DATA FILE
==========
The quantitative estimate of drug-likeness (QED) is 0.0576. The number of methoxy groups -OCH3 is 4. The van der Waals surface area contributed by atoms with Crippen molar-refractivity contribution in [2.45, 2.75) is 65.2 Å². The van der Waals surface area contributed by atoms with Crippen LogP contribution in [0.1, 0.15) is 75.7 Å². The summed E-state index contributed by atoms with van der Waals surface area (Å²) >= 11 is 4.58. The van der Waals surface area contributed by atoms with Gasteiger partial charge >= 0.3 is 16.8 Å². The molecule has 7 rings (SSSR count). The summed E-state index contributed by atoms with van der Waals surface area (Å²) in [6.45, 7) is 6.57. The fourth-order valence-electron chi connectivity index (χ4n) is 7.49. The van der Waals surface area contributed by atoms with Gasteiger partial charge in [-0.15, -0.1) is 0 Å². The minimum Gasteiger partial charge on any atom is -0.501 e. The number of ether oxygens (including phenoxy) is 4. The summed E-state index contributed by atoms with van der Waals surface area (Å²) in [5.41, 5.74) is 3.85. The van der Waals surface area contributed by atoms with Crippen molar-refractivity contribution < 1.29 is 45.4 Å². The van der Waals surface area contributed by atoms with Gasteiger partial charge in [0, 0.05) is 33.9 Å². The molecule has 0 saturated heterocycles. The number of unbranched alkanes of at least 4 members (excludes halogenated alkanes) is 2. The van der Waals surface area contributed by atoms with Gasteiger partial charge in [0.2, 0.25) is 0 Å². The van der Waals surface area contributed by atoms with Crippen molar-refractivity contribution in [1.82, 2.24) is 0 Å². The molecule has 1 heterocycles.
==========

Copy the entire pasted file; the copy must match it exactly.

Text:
The quantitative estimate of drug-likeness (QED) is 0.0576. The number of methoxy groups -OCH3 is 4. The van der Waals surface area contributed by atoms with Crippen molar-refractivity contribution in [2.45, 2.75) is 65.2 Å². The van der Waals surface area contributed by atoms with Crippen LogP contribution in [0.1, 0.15) is 75.7 Å². The summed E-state index contributed by atoms with van der Waals surface area (Å²) >= 11 is 4.58. The van der Waals surface area contributed by atoms with Gasteiger partial charge >= 0.3 is 16.8 Å². The molecule has 7 rings (SSSR count). The summed E-state index contributed by atoms with van der Waals surface area (Å²) in [6.45, 7) is 6.57. The fourth-order valence-electron chi connectivity index (χ4n) is 7.49. The van der Waals surface area contributed by atoms with Gasteiger partial charge in [-0.15, -0.1) is 0 Å². The minimum Gasteiger partial charge on any atom is -0.501 e. The number of ether oxygens (including phenoxy) is 4. The summed E-state index contributed by atoms with van der Waals surface area (Å²) in [5.41, 5.74) is 3.85. The van der Waals surface area contributed by atoms with Crippen molar-refractivity contribution < 1.29 is 45.4 Å². The van der Waals surface area contributed by atoms with Gasteiger partial charge in [0, 0.05) is 33.9 Å². The molecule has 0 saturated heterocycles. The number of unbranched alkanes of at least 4 members (excludes halogenated alkanes) is 2. The van der Waals surface area contributed by atoms with Gasteiger partial charge in [0.2, 0.25) is 0 Å². The van der Waals surface area contributed by atoms with Crippen molar-refractivity contribution in [1.82, 2.24) is 0 Å². The molecule has 1 heterocycles.